Winter Olympics will highlight new U.S. border requirements
By Matthew Daneman
USA Today, January 6, 2010
When the 2010 Winter Olympic Games start in Vancouver on Feb. 12, they not only will draw athletes from across the globe but legions of citizens from the USA all of whom will need to present newly required forms of identification to cross the border.
In anticipation of that, and in the face of criticism of the increased documentation requirements and costs for cross-border travel that went into effect last June, the U.S. Department of Homeland Security has launched a $2 million marketing campaign to remind people in the Northwest about identification options for border crossings.
Last month, the department began targeting Washington, Idaho and Oregon with radio, television, print and Internet ads, said Joanne Ferreira, public affairs officer with Homeland Security's Customs and Border Protection office.
The ads, featuring Olympians such as skier Bill Demong, include reminders that identity documentation will be required to return to the USA and direct people to GetYouHome.gov, a Homeland Security travel website, to find out about the various document options, several of which are less expensive than obtaining a passport.
The Olympics-centered campaign is part of an ongoing effort by Homeland Security to publicize ways of crossing the border in light of the Western Hemisphere Travel Initiative rules, which since June 1 have required American citizens to have a passport, passport card or enhanced driver's license or to be enrolled in a trusted traveler program such as NEXUS and SENTRI (for frequent travelers to Canada and Mexico respectively) or FAST (for commercial drivers) in order to get back into the USA from Canada or Mexico.
The change also began requiring Canadians to have a passport, enhanced driver's license or trusted traveler program card for getting into the USA. It did not change the similar documentation Mexican citizens already were required to show.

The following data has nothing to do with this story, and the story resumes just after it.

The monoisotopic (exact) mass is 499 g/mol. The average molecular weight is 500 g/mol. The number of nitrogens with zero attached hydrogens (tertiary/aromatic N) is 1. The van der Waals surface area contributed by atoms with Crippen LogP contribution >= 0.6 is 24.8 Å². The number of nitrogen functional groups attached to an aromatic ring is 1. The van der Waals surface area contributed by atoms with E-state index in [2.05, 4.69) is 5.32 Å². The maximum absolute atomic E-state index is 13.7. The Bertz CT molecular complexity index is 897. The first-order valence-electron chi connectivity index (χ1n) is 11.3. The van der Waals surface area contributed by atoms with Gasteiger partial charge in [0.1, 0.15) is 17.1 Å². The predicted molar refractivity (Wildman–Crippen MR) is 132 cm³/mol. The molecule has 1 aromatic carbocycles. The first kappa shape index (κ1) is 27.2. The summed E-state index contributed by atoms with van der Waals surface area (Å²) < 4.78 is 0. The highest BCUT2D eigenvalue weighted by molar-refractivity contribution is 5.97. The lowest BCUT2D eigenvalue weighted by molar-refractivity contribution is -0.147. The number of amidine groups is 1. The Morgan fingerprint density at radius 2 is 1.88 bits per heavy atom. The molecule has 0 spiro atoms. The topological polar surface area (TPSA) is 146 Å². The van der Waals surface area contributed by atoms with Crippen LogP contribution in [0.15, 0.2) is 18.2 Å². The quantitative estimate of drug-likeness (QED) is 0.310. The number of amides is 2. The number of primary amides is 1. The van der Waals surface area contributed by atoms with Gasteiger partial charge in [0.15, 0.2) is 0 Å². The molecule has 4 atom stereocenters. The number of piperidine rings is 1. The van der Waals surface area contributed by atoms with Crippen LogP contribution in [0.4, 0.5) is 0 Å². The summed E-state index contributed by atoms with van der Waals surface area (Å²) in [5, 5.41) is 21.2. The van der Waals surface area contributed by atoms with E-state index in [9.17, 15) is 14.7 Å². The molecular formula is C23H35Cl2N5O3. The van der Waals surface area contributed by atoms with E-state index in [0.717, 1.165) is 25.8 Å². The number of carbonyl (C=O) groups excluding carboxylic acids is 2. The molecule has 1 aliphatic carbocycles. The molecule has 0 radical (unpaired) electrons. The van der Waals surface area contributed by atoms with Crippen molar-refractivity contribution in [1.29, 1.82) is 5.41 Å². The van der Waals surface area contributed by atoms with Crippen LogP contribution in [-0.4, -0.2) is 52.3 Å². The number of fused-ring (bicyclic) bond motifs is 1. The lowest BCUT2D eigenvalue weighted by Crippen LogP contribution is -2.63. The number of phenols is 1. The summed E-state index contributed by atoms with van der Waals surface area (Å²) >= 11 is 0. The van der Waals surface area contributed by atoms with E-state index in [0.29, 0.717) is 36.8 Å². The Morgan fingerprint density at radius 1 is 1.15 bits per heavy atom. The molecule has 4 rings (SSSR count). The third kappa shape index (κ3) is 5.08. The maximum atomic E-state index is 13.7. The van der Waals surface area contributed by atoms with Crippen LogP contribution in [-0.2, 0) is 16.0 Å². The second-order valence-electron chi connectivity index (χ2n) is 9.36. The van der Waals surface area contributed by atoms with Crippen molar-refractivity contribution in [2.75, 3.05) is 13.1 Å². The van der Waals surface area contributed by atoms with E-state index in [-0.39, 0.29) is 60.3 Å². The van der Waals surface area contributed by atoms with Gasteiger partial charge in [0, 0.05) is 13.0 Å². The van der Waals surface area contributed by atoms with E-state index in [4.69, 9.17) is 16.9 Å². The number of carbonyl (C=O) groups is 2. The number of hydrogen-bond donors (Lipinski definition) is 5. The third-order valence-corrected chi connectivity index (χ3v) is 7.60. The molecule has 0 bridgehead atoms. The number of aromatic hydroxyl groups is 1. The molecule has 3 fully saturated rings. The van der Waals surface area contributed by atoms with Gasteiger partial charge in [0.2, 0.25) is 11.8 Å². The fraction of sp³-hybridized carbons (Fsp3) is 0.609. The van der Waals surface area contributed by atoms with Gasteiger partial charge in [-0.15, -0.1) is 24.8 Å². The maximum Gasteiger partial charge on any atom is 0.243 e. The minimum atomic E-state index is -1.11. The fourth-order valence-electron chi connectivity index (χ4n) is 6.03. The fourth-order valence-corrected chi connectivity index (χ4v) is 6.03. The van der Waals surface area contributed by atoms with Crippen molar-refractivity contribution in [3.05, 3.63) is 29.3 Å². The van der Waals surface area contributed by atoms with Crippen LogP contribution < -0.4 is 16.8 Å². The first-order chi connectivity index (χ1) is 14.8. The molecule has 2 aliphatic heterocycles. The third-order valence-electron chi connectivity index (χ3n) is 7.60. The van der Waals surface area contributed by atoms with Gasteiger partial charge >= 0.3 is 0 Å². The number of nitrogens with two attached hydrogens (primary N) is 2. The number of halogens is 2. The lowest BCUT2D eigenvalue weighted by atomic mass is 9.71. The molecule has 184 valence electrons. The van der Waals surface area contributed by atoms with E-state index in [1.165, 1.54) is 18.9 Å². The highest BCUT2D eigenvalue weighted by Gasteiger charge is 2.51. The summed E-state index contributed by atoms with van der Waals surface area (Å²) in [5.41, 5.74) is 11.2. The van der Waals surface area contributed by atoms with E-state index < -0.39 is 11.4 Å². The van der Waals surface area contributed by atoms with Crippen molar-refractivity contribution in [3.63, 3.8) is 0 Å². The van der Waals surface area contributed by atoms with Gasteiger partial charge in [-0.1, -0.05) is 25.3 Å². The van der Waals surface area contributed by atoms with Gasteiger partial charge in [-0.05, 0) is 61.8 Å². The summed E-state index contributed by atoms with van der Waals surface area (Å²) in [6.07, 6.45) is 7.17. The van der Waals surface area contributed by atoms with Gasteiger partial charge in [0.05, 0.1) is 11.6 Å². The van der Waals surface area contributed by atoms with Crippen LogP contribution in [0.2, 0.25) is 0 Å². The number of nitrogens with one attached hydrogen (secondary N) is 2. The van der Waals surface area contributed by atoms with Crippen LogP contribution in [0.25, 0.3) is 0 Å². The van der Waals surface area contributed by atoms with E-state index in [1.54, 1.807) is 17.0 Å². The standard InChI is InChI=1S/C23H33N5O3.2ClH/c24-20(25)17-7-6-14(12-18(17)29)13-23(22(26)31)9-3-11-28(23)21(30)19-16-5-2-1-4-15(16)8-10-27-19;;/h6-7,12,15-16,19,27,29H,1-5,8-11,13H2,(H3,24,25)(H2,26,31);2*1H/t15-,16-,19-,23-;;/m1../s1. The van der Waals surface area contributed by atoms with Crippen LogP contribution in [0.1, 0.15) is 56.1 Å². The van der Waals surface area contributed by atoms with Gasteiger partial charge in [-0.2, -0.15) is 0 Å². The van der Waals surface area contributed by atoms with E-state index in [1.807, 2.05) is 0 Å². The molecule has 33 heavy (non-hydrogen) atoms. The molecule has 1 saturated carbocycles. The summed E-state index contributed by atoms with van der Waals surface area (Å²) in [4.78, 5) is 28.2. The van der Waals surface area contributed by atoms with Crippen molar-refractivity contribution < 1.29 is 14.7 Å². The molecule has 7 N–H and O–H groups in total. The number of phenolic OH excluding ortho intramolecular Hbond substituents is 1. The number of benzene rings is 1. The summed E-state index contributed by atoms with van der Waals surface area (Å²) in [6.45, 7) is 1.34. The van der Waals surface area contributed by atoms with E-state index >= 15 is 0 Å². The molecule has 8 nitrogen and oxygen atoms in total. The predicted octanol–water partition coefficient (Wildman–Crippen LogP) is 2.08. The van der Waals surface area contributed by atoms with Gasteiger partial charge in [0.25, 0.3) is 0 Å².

Some business owners who depend on customers crossing the border have been hurt by the tougher crossing rules.
At Martin's General Store in the northern Vermont town of Highgate Springs, 3 miles from the Canadian border, most of owner Gilbert Gagner's gas business came from Canadians crossing into the U.S. to fuel up at cheaper prices. But no longer.
More than two-thirds of his gas customers have disappeared since more stringent border-crossing rules went into effect, Gagner says. The problem, he says, is that the stricter rules cause lengthy delays as folks wait for U.S. Border Patrol agents to clear them into Vermont, and people on both sides of the crossing have run out of patience.
In June and July, the first two months of the new requirements, 10.4 million vehicles drove into the USA from Canada, down from 11.8 million for the same June-July span in 2008, according to Customs and Border Protection numbers. The new requirements are likely not the sole cause of the decreased traffic, Ferreira says. 'It could be the economy, the weather, the exchange rate,' she says.
At the privately owned Ambassador Bridge, which connects Detroit and Windsor, Canada, all traffic, including commercial trucks, passenger cars and buses, was down 13% over 2008 through the end of November, according to Detroit International Bridge Co., which owns the span
But passenger car traffic exceeded 2008 levels in September, October and November, company spokesman Phil Frame says.
U.S.-Mexican border traffic has also declined. For the first seven months of 2009, 81.2 million vehicles drove into the USA through its southern border, compared with 92.6 million in the same span in 2008, according to Customs and Border Protection figures.
Kenn Morris, of Crossborder Group, a border research firm in San Diego, says that U.S. day-trippers into Tijuana have fallen 40% to 60% since 2008.
Passports are a significant part of the problem, he said. 'Most people don't have passports. When they find out about the requirement, they decide not to go.'